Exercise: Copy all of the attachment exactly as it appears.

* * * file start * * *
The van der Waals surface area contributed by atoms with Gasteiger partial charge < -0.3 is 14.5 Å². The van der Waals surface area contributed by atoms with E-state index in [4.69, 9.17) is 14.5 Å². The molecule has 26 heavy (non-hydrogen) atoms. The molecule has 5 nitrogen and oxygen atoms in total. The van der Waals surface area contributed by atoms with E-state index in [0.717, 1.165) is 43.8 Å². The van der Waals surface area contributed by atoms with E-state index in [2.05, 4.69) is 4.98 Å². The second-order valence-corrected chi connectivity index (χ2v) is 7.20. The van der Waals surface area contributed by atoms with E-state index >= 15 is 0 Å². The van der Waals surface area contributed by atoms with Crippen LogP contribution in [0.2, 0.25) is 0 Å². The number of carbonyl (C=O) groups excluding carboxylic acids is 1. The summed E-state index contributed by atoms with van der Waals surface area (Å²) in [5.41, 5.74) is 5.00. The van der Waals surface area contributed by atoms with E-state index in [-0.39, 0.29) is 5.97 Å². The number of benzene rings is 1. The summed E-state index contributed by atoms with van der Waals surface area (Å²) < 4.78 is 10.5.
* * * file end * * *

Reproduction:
The van der Waals surface area contributed by atoms with Gasteiger partial charge < -0.3 is 14.5 Å². The van der Waals surface area contributed by atoms with E-state index in [4.69, 9.17) is 14.5 Å². The molecule has 26 heavy (non-hydrogen) atoms. The molecule has 5 nitrogen and oxygen atoms in total. The van der Waals surface area contributed by atoms with E-state index in [0.717, 1.165) is 43.8 Å². The van der Waals surface area contributed by atoms with E-state index in [2.05, 4.69) is 4.98 Å². The second-order valence-corrected chi connectivity index (χ2v) is 7.20. The van der Waals surface area contributed by atoms with E-state index >= 15 is 0 Å². The van der Waals surface area contributed by atoms with Crippen LogP contribution in [0.2, 0.25) is 0 Å². The number of carbonyl (C=O) groups excluding carboxylic acids is 1. The summed E-state index contributed by atoms with van der Waals surface area (Å²) in [5.41, 5.74) is 5.00. The van der Waals surface area contributed by atoms with E-state index in [-0.39, 0.29) is 5.97 Å². The number of benzene rings is 1. The summed E-state index contributed by atoms with van der Waals surface area (Å²) < 4.78 is 10.5.